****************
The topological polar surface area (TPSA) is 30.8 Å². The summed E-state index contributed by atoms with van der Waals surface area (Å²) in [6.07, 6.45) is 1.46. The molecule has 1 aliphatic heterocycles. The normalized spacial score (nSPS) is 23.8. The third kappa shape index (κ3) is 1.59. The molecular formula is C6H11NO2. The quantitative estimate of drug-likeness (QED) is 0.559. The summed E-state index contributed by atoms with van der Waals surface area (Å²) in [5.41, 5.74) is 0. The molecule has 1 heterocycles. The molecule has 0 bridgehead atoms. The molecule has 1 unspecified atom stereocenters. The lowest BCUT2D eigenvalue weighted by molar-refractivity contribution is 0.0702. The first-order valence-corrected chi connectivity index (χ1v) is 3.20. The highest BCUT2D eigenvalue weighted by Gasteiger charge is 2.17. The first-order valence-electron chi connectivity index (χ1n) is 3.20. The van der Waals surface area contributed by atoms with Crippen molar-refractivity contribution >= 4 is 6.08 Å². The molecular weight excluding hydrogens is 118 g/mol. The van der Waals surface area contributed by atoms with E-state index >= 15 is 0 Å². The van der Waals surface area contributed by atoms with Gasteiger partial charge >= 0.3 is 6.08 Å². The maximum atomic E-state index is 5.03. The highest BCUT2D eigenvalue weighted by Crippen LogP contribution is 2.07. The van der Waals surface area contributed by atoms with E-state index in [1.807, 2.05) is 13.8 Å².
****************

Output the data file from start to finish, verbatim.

The topological polar surface area (TPSA) is 30.8 Å². The summed E-state index contributed by atoms with van der Waals surface area (Å²) in [6.07, 6.45) is 1.46. The molecule has 1 aliphatic heterocycles. The normalized spacial score (nSPS) is 23.8. The third kappa shape index (κ3) is 1.59. The molecular formula is C6H11NO2. The quantitative estimate of drug-likeness (QED) is 0.559. The summed E-state index contributed by atoms with van der Waals surface area (Å²) in [5.41, 5.74) is 0. The molecule has 1 heterocycles. The molecule has 0 bridgehead atoms. The molecule has 1 unspecified atom stereocenters. The lowest BCUT2D eigenvalue weighted by molar-refractivity contribution is 0.0702. The first-order valence-corrected chi connectivity index (χ1v) is 3.20. The highest BCUT2D eigenvalue weighted by Gasteiger charge is 2.17. The first-order valence-electron chi connectivity index (χ1n) is 3.20. The van der Waals surface area contributed by atoms with Crippen molar-refractivity contribution >= 4 is 6.08 Å². The molecular weight excluding hydrogens is 118 g/mol. The van der Waals surface area contributed by atoms with E-state index >= 15 is 0 Å². The van der Waals surface area contributed by atoms with Gasteiger partial charge >= 0.3 is 6.08 Å². The maximum atomic E-state index is 5.03. The highest BCUT2D eigenvalue weighted by Crippen LogP contribution is 2.07. The van der Waals surface area contributed by atoms with E-state index in [1.807, 2.05) is 13.8 Å².